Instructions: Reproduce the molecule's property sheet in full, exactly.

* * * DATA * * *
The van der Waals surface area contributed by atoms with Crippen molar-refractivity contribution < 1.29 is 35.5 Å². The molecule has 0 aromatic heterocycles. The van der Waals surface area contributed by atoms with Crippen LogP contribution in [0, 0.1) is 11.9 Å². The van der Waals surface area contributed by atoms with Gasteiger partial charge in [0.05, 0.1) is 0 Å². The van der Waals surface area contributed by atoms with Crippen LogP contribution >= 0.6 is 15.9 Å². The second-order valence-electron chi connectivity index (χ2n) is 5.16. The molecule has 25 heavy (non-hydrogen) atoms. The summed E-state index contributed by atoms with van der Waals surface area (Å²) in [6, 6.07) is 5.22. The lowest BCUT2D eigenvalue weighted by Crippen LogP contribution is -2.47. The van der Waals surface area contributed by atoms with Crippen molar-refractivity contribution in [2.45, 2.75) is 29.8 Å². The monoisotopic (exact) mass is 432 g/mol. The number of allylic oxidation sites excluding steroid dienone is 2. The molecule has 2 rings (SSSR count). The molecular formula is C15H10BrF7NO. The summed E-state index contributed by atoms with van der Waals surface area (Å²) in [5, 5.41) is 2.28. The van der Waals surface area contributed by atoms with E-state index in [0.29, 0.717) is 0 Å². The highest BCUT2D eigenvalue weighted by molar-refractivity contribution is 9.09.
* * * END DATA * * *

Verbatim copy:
The van der Waals surface area contributed by atoms with Crippen molar-refractivity contribution < 1.29 is 35.5 Å². The molecule has 0 aromatic heterocycles. The van der Waals surface area contributed by atoms with Crippen LogP contribution in [0, 0.1) is 11.9 Å². The van der Waals surface area contributed by atoms with Gasteiger partial charge in [0.05, 0.1) is 0 Å². The van der Waals surface area contributed by atoms with Crippen LogP contribution >= 0.6 is 15.9 Å². The second-order valence-electron chi connectivity index (χ2n) is 5.16. The molecule has 25 heavy (non-hydrogen) atoms. The summed E-state index contributed by atoms with van der Waals surface area (Å²) in [6, 6.07) is 5.22. The lowest BCUT2D eigenvalue weighted by Crippen LogP contribution is -2.47. The van der Waals surface area contributed by atoms with Crippen molar-refractivity contribution in [2.45, 2.75) is 29.8 Å². The monoisotopic (exact) mass is 432 g/mol. The number of allylic oxidation sites excluding steroid dienone is 2. The molecule has 2 rings (SSSR count). The molecular formula is C15H10BrF7NO. The summed E-state index contributed by atoms with van der Waals surface area (Å²) in [5, 5.41) is 2.28. The van der Waals surface area contributed by atoms with E-state index in [0.29, 0.717) is 0 Å². The highest BCUT2D eigenvalue weighted by molar-refractivity contribution is 9.09.